These factors are combined with wages and housing issues. The restaurant-industry average wage for cooks here is $13 an hour (which will increase in the coming years as Seattle works its way up to the $15 minimum wage in 2021), according to the Employment Security Department, while housing prices are skyrocketing. Added to that are more nuanced issues: the rise of the celebrity chef, which has glamorized what is a notoriously challenging vocation known for long hours, a competitive environment and a culture that seems more focused on instant gratification than on hard work.
Another issue is what happens to students who choose to enter a culinary program. In an average class like the one that Butterworth was a member of when he entered SCC’s culinary program, some 40 percent of students don’t make it to graduation. This is a “normal” level of attrition, says Katherine Kehrli, the school’s associate dean. She attributes the attrition to a number of factors, which include finances, program rigor, job opportunities offered to students prior to graduation and “what I call the ‘this is not the Food Network’ realization,” she says.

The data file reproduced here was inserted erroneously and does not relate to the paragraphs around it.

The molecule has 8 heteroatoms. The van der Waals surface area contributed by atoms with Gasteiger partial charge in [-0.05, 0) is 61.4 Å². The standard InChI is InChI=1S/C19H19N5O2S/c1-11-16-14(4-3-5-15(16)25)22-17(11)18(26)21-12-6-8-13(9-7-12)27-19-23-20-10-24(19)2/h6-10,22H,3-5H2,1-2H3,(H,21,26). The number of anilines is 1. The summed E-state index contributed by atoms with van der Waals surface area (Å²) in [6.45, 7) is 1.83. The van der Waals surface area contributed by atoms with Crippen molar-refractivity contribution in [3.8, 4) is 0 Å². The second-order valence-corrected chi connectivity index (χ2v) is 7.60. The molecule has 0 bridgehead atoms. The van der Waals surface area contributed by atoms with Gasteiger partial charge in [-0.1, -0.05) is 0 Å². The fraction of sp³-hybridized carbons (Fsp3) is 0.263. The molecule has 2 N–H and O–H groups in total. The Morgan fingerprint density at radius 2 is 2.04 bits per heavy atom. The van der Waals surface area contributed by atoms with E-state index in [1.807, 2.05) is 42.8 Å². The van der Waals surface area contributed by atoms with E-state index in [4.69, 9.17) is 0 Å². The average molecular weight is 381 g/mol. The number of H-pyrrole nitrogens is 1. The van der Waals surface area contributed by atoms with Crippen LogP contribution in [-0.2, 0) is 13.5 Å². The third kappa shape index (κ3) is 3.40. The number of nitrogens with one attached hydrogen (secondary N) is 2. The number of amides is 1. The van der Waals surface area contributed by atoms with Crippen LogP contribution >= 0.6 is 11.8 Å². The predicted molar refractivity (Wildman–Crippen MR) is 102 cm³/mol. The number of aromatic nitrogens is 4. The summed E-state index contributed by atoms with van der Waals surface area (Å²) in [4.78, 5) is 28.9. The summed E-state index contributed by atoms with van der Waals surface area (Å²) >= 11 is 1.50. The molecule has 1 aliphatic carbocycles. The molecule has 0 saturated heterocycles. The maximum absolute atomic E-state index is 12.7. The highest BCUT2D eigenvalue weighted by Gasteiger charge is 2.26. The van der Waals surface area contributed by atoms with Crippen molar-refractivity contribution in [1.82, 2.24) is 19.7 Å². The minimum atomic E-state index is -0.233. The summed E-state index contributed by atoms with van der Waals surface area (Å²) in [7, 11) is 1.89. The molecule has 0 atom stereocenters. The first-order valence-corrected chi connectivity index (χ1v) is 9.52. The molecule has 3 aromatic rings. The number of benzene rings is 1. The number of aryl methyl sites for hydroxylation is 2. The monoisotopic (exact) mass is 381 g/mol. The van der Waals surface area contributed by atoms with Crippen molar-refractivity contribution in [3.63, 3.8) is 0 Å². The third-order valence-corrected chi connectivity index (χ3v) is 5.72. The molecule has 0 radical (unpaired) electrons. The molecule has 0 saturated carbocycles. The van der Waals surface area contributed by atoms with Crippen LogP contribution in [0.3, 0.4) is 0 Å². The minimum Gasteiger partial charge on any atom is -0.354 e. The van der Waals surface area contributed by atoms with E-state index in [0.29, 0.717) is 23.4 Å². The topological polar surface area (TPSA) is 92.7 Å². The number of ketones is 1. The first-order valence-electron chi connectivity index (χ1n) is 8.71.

Of the remaining 60 percent of students who graduate, less than two-thirds make it into careers as restaurant cooks. The percentage of cooks working outside the restaurant industry has jumped in the past several years, says Kehrli, as culinarians have greater opportunities to use their skills as private chefs, wine reps, caterers and food writers, and for delivery services like Blue Apron. There are also opportunities at tech-focused companies that are food-related, particularly Allrecipes, Amazon Fresh, and in corporate cafeterias at Google and Microsoft. These new opportunities have “changed the market significantly” in the past five years, says Devony Boyle, human resources director for Tom Douglas Restaurants (TDR). “Before, [restaurants’] only competition was nursing homes and [the University of Washington].”